Valley Breeze

The Valley Breeze & Observer 10-18-2018

The Valley Breeze Newspapers serving the Northern Rhode Island towns of Cumberland, Lincoln, Woonsocket, Smithfield, North Smithfield, Pawtucket, North Providence, Scituate, Foster, and Glocester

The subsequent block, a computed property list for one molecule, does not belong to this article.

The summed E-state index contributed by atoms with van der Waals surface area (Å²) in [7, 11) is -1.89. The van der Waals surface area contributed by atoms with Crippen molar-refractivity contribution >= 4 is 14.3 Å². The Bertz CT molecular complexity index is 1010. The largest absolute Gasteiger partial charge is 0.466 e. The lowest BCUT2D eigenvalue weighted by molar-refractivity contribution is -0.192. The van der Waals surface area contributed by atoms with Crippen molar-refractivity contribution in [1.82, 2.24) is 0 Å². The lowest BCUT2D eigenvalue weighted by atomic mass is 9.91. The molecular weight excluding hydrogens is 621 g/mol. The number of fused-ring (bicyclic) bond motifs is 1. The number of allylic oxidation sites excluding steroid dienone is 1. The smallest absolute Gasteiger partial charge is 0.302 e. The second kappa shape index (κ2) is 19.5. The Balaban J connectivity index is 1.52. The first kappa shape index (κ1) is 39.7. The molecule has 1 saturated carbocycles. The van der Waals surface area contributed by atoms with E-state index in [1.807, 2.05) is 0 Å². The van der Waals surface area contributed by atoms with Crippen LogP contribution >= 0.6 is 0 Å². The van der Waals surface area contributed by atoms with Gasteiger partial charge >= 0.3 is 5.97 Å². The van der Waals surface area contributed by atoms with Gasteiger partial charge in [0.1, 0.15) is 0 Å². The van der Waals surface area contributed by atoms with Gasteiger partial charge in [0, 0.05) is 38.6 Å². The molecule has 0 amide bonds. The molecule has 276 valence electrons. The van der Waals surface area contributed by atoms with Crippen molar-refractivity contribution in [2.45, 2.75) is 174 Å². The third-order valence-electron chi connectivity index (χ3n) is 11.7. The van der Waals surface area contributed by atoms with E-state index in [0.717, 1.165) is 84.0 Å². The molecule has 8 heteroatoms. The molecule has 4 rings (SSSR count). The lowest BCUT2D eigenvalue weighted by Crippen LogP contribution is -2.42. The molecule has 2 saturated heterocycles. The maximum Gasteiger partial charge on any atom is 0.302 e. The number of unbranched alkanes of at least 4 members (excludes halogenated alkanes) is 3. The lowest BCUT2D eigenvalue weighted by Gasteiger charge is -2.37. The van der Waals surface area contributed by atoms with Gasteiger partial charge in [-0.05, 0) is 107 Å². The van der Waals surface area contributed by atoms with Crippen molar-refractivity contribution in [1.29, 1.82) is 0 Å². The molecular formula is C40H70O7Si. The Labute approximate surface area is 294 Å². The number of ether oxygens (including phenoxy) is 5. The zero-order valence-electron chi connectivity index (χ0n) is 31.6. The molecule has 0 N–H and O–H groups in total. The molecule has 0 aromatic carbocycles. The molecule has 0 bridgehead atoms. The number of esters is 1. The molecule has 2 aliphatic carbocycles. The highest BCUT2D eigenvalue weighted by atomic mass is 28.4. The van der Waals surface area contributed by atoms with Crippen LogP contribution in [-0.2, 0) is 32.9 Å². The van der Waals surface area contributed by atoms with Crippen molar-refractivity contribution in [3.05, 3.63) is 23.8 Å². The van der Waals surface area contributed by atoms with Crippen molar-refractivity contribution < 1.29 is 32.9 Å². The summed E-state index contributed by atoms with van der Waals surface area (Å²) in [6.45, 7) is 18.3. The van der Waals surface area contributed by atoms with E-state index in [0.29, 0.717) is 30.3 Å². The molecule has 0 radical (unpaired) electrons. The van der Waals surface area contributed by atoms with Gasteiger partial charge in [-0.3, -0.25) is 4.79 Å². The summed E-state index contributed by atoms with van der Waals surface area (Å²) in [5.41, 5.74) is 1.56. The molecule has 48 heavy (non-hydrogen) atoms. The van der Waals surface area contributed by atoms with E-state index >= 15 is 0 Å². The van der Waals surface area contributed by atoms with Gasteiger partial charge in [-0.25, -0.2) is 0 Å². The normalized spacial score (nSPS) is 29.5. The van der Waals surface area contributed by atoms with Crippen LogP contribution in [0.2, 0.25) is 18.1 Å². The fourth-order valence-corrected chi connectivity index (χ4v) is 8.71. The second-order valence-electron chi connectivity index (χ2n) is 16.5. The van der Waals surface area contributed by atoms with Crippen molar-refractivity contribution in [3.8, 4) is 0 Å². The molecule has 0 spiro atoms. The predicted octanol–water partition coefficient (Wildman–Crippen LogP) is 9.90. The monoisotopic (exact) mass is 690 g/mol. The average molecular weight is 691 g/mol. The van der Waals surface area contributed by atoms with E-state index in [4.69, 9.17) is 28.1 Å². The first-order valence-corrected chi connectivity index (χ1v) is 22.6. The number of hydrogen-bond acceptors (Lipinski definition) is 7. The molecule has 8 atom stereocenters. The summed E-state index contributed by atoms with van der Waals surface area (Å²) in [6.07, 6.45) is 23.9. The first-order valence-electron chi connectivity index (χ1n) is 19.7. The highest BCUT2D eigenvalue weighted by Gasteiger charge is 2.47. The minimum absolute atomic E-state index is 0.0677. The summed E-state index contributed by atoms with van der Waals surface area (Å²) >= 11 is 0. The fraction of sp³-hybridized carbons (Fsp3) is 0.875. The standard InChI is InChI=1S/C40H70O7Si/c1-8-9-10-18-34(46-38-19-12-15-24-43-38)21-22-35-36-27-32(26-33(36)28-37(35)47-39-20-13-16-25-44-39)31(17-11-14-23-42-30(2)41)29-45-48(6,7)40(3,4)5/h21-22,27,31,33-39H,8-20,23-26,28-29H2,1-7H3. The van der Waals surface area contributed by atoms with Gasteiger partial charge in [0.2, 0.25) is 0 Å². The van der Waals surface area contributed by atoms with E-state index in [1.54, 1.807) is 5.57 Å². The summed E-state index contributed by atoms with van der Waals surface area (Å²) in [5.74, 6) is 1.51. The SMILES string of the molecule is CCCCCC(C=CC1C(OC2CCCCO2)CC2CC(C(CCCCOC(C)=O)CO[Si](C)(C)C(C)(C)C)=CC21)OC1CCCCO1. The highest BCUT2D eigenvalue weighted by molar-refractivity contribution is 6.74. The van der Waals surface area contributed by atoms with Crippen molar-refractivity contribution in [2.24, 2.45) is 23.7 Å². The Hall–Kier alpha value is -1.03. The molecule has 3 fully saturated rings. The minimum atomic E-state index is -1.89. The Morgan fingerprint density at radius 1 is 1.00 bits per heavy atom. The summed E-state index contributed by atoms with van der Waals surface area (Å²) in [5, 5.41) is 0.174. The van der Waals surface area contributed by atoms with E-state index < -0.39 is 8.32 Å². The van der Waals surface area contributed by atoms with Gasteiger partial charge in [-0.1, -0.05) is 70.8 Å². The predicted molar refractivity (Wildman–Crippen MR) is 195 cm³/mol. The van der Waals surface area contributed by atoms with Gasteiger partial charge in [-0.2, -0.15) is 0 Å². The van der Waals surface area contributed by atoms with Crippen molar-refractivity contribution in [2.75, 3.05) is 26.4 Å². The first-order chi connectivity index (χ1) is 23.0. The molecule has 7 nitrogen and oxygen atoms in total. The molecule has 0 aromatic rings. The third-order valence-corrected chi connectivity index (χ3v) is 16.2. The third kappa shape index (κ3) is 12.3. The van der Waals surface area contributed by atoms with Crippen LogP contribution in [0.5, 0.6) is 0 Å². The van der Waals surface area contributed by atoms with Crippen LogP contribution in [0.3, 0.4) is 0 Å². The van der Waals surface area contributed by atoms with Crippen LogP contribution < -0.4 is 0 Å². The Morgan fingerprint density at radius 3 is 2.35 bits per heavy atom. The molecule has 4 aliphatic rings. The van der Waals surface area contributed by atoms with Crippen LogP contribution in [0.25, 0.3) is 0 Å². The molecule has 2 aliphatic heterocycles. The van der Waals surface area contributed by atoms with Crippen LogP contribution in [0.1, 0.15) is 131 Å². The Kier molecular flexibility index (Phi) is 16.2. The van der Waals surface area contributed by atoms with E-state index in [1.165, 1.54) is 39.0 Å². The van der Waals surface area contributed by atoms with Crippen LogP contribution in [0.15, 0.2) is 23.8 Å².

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4 ENTERTAINMENT / AT HOME OCTOBER 17-23, 2018 | VALLEY BREEZE & OBSERVER LIVING EDITION On occasion, they grounded me to my room – I could, of course, come out to do chores, which they seemed to delight in assigning whenever I was grounded – and confis- cated my radio. In that event, my social and creative life came to a virtual standstill. Obviously, I survived these traumas. I'm sharing this personal history because of something odd about many of today's parents, or at least a good number of those who come to me seeking advice, much of which pertains to narcis- sistic, sociopathic behavior on the part of their kids. The odd thing in question is a self-defeating form of enabling. To use a not-uncommon example, a young teen's par- ents tell me she is disrespect- ful and belligerently defiant toward them, refuses to lift a finger around the house, and is just plain nasty toward her younger siblings. No one knows that she has an evil alter-ego because outside the house she is a paragon of civility. When she is home, she is found in her room, door closed, submerged in what is called "social" media – an oxymoron if ever there was one. The girl is in dire need of an at-home rehab pro- gram. I recommend taking everything away from her that is not of absolute neces- sity, including, of course, her smart phone. For how long? the parents ask. Until she turns herself around, becomes a model fam- ily citizen, and sustains her recovery for three months. I point out to them that it may be a year or more before she is reunited with her smart phone. They look at one another like they've just realized they're in a room with a per- son who's not in possession of a completely right mind. They tell me they don't think they can do that. Why not? I ask. "Well, John, I mean, um, uh, well, in her peer group everyone communicates by phone," the father answers. "And, well, uh, I mean that's her whole social life…it's, well, it's her whole world." Precisely. That's the point. I understand that certain pos- sessions can become super- important to a teenager and that one particular possession can become key to the teen's social life. My bicycle occu- pied that status until I could drive. And when I was in my room – where, like most teens I preferred to be – my radio was my world. With it on, my room became a stage and I became a rock star. Nonetheless, my parents had no problem parking my bicycle and grounding me to my room – which they would purge of my WLS machine – for weeks at a time. Somehow, my mental health survived these abuses, as did my social life. There are times when noth- ing short of a "Godfather offer" – one the child can't refuse – will bring about what the child does not know is in his or her best inter- est: civil behavior. And yes, when things get to that point, they are sure to get worse before they get better, but keep in mind that the opera- tive words in that adage are "they get better." Family psychologist John Rosemond:, PARENTING From Page One The AUDUBON SOCIETY OF RHODE ISLAND will offer free bird walks for beginners at Caratunk Wildlife Refuge, 301 Brown Ave., Seekonk, Mass., on Tuesdays, Oct. 23 and 30, from 8:30 to 10 a.m. Learn the basics of birding and discover how to identify birds through appearance, song, behavior and habitat. Start with a brief presentation in the barn and then head out on the trails to look for birds. Dress for the weather and bring binoculars. Weather dependent. Open to ages teen to adult. Register online through the events calendar at . Seagrave Observatory will host My First Telescope program SCITAUTE – Seagrave Memorial Observatory, 47 Peeptoad Road, will offer the program My First Telescope on Saturday, Oct. 20, from 2 to 4 p.m. The members of Skyscrapers Inc. will help participants build their own telescopes to take home. Because the telescope does contain several small parts, this program is open to family members with at least one adult. Cost is $10, and the program is limited to four families only. To register, contact Steve Hubbard at cstahhs@gmail. com. Visit www.theskyscrapers. org for more information. Place your classified ad online at

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